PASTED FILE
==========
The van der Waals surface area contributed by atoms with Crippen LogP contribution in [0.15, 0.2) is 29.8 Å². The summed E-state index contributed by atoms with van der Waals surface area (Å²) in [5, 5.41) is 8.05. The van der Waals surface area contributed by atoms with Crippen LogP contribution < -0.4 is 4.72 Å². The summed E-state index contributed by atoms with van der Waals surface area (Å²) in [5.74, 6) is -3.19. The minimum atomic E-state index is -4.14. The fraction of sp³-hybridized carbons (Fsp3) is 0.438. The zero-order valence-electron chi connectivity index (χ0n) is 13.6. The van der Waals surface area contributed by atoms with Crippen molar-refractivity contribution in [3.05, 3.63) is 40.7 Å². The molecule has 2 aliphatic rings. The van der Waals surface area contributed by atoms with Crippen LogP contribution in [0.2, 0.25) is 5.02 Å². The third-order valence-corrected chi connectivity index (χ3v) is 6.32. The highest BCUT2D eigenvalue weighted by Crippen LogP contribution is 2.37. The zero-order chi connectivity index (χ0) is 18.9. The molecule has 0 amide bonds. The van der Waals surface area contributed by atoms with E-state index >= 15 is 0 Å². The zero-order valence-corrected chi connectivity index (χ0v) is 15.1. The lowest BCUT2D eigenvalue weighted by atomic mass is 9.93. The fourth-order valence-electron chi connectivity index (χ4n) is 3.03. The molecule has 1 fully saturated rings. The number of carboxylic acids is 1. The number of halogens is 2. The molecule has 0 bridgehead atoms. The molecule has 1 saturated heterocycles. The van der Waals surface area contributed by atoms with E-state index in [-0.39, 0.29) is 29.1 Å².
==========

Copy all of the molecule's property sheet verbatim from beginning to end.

The van der Waals surface area contributed by atoms with Crippen LogP contribution in [0.15, 0.2) is 29.8 Å². The summed E-state index contributed by atoms with van der Waals surface area (Å²) in [5, 5.41) is 8.05. The van der Waals surface area contributed by atoms with Crippen LogP contribution < -0.4 is 4.72 Å². The summed E-state index contributed by atoms with van der Waals surface area (Å²) in [5.74, 6) is -3.19. The minimum atomic E-state index is -4.14. The fraction of sp³-hybridized carbons (Fsp3) is 0.438. The zero-order valence-electron chi connectivity index (χ0n) is 13.6. The van der Waals surface area contributed by atoms with Crippen molar-refractivity contribution in [3.05, 3.63) is 40.7 Å². The molecule has 2 aliphatic rings. The van der Waals surface area contributed by atoms with Crippen LogP contribution in [0.2, 0.25) is 5.02 Å². The third-order valence-corrected chi connectivity index (χ3v) is 6.32. The highest BCUT2D eigenvalue weighted by Crippen LogP contribution is 2.37. The zero-order chi connectivity index (χ0) is 18.9. The molecule has 0 amide bonds. The van der Waals surface area contributed by atoms with E-state index >= 15 is 0 Å². The zero-order valence-corrected chi connectivity index (χ0v) is 15.1. The lowest BCUT2D eigenvalue weighted by atomic mass is 9.93. The fourth-order valence-electron chi connectivity index (χ4n) is 3.03. The molecule has 1 fully saturated rings. The number of carboxylic acids is 1. The number of halogens is 2. The molecule has 0 bridgehead atoms. The molecule has 1 saturated heterocycles. The van der Waals surface area contributed by atoms with E-state index in [-0.39, 0.29) is 29.1 Å².